So what's the point of this? It's for sale on ebay, I knew it the moment I saw it. The lighting is off but I spent several minutes today lining up the blemishes and iron spots, it's the exact pot. Great, right? How many times do you get the opportunity to own a pot that you've spent years lusting over? Well, it's $150. I think at the opening it was around $60, at his showroom it would've sold for $15 tops. I think if I didn't know Warren and hadn't ever bought pots directly from him I wouldn't think this so bad of a price. So the question is: is it worth it? Is that small bowl worth $150? Something to think about.

Also christmas is coming up for anyone out there that may want to buy me something, just sayin ;)


Tuesday, November 2, 2010

Work, work, work.

I'm nearing the end of this work cycle, I've been working pretty hard and have produced in 3 weeks what typically takes close to 2 months. I'm going to have to start the next cycle before I fire this work which is going to be very difficult. My body seems to cycle with the work cycles, it's now prepared to ready the kiln and chop firewood but that won't be happening yet and I can foresee some protest on my bodies behalf. The human body is an amazing thing.

I'll be ordering some new kiln shelves(knock on wood) later this week so I'm hoping to get a firing out at the end of this month. I will spend the majority of the Thanksgiving break readying the kiln. So for now more shots of greenware will have to suffice.

I make a lot of mugs as most potters do. I weigh out all my clay but don't use any kind of measuring gauge except on pots that stack(plates, soup bowls, etc.) Something interesting that happens a lot is that the a lot of the time the pots all end up the same anyways. It makes sense, if you start with the same weight and are doing a certain shape the clay will only go so far, theoretically the same every time. Since I'm not strict about reproducing shapes there are many small variations.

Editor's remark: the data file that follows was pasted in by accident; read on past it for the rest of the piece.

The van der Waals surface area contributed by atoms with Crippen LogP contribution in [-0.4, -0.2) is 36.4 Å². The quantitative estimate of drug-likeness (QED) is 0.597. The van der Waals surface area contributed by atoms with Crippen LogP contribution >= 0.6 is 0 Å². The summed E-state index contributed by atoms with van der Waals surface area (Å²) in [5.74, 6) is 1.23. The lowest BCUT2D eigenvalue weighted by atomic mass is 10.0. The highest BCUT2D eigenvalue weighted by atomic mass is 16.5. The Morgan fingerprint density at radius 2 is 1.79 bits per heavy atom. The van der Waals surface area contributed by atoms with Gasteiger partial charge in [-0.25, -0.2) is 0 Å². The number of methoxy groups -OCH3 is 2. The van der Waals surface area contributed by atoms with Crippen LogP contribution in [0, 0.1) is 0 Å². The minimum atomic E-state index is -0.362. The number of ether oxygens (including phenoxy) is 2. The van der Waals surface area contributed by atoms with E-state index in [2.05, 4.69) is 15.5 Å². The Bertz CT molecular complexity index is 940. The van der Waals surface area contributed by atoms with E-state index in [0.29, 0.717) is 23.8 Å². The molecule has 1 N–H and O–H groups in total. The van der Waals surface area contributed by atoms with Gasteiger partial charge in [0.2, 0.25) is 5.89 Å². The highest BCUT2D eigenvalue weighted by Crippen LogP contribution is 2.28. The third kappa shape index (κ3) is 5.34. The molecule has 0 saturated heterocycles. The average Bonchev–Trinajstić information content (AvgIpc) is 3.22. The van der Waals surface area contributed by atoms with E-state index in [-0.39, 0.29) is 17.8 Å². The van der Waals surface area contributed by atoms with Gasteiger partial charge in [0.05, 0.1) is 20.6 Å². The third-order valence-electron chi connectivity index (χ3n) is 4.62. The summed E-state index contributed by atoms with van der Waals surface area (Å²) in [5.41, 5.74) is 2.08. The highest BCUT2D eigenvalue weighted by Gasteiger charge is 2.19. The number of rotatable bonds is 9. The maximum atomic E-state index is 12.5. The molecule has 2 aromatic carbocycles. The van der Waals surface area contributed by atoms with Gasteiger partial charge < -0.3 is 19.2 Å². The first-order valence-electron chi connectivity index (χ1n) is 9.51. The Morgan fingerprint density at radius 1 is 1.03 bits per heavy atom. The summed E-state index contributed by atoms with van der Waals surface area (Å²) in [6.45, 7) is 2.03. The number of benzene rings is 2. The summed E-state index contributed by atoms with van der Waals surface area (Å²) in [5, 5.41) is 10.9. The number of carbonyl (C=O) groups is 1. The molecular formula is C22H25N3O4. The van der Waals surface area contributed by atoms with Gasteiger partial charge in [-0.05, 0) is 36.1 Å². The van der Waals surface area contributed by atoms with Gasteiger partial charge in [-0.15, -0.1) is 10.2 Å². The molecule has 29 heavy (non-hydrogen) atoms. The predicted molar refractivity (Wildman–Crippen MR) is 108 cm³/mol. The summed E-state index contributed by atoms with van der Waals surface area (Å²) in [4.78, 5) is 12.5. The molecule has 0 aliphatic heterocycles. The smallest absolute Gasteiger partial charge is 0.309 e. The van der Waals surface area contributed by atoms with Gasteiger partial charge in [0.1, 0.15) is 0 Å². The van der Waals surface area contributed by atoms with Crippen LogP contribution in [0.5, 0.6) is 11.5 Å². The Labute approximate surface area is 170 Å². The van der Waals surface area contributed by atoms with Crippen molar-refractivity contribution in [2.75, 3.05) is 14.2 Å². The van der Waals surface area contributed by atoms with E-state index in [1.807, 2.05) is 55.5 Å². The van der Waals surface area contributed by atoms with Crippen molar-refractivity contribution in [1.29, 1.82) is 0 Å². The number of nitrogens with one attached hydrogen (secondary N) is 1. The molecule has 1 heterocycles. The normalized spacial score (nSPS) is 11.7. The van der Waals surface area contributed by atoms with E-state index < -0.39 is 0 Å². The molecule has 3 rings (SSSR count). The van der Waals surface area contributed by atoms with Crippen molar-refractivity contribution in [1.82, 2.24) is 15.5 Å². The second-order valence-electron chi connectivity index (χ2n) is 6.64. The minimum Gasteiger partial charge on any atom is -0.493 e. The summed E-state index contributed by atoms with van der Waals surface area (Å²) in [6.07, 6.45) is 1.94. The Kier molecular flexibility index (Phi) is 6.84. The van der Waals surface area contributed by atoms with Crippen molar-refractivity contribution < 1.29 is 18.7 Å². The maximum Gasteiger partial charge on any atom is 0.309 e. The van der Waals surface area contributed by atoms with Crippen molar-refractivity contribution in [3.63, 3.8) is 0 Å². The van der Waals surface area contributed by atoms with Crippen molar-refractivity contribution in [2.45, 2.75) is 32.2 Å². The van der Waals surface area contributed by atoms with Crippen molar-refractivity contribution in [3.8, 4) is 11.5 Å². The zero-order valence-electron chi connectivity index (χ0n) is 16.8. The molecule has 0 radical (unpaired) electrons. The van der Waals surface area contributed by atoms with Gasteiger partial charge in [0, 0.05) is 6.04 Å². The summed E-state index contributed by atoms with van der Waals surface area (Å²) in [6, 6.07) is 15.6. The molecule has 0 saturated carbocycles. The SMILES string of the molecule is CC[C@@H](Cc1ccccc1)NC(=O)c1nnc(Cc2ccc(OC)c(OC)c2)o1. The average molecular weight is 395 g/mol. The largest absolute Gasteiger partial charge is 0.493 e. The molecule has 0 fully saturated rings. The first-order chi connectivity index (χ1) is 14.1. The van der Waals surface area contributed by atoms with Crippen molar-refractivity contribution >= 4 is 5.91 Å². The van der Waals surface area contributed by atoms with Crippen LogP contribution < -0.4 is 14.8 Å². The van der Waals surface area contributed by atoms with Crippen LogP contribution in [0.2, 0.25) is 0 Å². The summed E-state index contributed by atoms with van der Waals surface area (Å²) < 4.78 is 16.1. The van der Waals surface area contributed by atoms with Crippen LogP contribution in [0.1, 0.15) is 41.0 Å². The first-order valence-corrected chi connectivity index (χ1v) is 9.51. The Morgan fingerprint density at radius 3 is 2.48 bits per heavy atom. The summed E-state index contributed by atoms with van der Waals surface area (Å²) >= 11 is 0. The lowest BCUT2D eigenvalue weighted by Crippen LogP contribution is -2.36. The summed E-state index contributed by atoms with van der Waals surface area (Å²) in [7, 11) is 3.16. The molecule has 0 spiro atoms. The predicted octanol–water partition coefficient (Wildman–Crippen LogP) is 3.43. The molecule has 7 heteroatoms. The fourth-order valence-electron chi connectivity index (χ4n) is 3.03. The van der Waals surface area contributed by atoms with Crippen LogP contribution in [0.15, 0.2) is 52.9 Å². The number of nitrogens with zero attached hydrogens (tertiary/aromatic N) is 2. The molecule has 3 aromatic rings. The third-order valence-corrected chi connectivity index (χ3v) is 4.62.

Jugs or pitchers.

Lidded jars with a couple of leaf patterns. These patterns seem to border on kitsch, they have a naive quality to them. I think the fired quality of the pattern will be much stronger and more in keeping with what I am after, I hope anyways.

Tall jug. I did several pots with this pattern that isn't really anything. I suppose it could be some sort of flora, but what? It's probably a subconscious interpretation of weeds from my backyard.

I can only make 12 plates at a time because that's all the bats I have of that size. Someday I'll make some more.

Plate foot detail. I usually leave a little bump of clay(some call it a nipple) in the middle of my footrings. Many historical pots, particularly from the asian culture have these. I've heard a variety of reasons for it so I'm not entirely sure of it's exact origin but it's one of those things that I incorporate as a sort of tip of the hat to those past cultures that have influenced my work. I can't leave them on the bottoms of plates because if it sags in the firing the nipple can actually extend beyond the footring if the feet are wadded.

Here is an example of the nipple. Kline likes the anti-nipple, or maybe we should just call it an innie.

My ceramics 2 students are working on 18" pieces so I made a couple of demos. This was a sectional piece.

Here is the coil & throw demo piece for that class.

This is the work of one of my advanced students, I think he's on to something here. I have a couple of students who make work like mine which is okay for now but they'll have to grow out of it. I really enjoy it when students strike out on their own right away, this guy is a good example of that. His work is typical of 3rd semester quality but the concepts are strong and it will be interesting to see where it goes.

Monday, November 1, 2010


Kline shared this on facebook, I thought I'd share it here as well. It's sad and makes me angry, but so true.